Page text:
The hospital has advertised on CampusRN.com for less than a year--including having its ad appear on the upper-right corner of CampusRN’s blog page--resulting in eight hires. "We’re happy with it, considering it is one aspect of our overall sourcing strategy," Calby says.
Butler predicts that as the market picks up, employees will start job-hopping and turn to blogs to seek out "organizations that have a more human voice." Blogs serve as a means for recruiters to say, "We’re real people; here’s what we’re looking for," Butler says, although he admits there is "some risk in having people talk directly to the audience."
One company that is trying this personal approach is Microsoft, which launched its own blog in March to talk about technical careers at the company. At this point, Microsoft is unwilling to discuss the blog, says Gretchen Ledgard, a senior talent scout and one of the two women facilitating the blog.
Johanna Rothman, who runs Rothman Consulting Group and focuses on managing product development, has blogs on her Web site for hiring technical people and managing product development. She also writes for BostonWorks.com. Rothman says that blogs enable a corporation to describe itself and its jobs better than a traditional Web site and provide insight into the corporate culture. "When an organization writes a blog, it has much more opportunity to really attract people who fit the culture."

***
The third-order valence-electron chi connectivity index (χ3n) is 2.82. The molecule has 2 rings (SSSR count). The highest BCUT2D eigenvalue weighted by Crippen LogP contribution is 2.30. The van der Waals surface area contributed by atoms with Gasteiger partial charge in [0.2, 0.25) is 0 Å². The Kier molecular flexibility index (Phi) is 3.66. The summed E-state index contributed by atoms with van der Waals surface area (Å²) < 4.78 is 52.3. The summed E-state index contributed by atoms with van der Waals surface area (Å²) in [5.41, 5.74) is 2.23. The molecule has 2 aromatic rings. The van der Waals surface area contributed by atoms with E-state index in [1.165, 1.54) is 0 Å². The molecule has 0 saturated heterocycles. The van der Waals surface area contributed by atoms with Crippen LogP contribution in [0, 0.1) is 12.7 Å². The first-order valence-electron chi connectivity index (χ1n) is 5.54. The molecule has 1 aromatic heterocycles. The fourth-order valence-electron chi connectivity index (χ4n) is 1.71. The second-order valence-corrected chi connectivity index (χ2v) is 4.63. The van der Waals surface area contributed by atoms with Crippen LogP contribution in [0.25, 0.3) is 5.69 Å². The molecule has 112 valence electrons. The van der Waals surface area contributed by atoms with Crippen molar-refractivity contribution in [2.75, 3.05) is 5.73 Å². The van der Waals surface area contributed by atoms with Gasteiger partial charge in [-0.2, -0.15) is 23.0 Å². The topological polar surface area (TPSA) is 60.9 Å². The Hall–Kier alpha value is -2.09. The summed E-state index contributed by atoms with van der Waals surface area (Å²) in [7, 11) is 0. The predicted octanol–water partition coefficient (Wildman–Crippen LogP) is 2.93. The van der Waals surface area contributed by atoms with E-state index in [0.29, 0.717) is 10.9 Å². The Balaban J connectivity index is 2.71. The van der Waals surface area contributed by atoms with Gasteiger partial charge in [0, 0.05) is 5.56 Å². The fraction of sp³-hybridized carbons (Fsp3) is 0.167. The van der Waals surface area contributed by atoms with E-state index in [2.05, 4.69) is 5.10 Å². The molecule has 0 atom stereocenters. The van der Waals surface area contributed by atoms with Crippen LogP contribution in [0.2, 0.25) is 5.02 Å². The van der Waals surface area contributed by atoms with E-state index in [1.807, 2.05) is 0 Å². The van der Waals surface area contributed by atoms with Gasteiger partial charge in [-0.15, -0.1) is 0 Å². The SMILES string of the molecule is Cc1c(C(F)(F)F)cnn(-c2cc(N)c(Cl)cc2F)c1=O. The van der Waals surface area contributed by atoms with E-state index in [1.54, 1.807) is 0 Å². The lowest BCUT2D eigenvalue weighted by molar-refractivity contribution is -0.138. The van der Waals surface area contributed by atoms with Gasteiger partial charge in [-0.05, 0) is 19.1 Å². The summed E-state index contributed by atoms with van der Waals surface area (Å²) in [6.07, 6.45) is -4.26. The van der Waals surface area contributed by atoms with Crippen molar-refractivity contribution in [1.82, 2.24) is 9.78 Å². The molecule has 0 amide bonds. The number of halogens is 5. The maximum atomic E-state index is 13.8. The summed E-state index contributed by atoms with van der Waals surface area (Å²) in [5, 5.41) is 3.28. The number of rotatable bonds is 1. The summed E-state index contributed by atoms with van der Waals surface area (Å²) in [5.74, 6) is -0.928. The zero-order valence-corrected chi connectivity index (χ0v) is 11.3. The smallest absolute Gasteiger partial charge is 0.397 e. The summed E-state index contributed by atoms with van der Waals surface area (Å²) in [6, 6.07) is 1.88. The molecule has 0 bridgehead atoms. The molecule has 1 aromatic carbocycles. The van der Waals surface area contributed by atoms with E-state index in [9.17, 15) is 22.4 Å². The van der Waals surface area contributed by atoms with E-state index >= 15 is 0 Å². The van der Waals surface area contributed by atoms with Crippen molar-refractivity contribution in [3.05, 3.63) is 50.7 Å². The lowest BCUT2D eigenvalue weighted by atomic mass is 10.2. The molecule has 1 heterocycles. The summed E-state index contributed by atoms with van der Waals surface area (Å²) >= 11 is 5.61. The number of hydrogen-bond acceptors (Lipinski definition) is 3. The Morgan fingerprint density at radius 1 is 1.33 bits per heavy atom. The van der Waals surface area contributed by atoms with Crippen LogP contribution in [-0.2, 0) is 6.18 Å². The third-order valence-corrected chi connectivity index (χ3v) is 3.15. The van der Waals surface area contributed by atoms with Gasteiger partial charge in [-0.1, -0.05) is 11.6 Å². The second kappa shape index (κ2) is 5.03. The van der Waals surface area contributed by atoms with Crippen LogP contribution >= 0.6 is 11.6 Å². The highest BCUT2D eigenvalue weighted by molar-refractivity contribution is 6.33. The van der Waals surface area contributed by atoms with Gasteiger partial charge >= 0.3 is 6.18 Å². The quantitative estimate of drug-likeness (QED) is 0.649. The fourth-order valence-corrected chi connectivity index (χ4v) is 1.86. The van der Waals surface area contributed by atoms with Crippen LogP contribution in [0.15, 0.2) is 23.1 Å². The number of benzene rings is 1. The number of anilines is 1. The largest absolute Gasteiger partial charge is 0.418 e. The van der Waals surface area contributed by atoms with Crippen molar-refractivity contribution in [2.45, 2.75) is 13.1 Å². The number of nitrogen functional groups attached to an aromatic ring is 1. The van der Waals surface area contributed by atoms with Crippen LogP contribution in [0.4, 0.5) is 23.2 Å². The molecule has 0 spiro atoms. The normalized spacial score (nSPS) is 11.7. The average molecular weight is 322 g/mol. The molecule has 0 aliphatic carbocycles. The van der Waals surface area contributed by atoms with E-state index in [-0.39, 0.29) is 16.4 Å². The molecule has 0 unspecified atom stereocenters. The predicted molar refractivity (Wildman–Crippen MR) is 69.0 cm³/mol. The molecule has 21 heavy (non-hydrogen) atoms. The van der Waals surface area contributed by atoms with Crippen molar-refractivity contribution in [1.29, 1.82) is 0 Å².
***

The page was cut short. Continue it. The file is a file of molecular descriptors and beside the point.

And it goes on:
It also serves as a networking tool, she says. "This is taking the place of the rubber-chicken dinner."
But not everyone is sold on the notion of blogs. Steven Rothberg, founder of Minneapolis-based CollegeRecruiter.com, which targets college students and recent graduates, has had an online presence since 1996. During that time he’s seen a lot of things come and go. "All of them get a ton of buzz," he says, but the question is whether they pay for themselves. "How much more revenue is generated for each page of content?" he asks, referring to companies such as Microsoft that run their own blogs. "Probably not as much as you’re paying staff people--so why are you doing it?"
David Carpe, founder of Clew LLC in Boston, which provides market research and competitive intelligence consulting services, says one problem with blogs is that "there is so much diary-like content to wade through to find meaning." However, employers are combing through them to recruit potential job candidates. It gives recruiters a chance to see what and whom the blogger knows, Carpe says. "For good recruiters, it’s one weapon in their arsenal."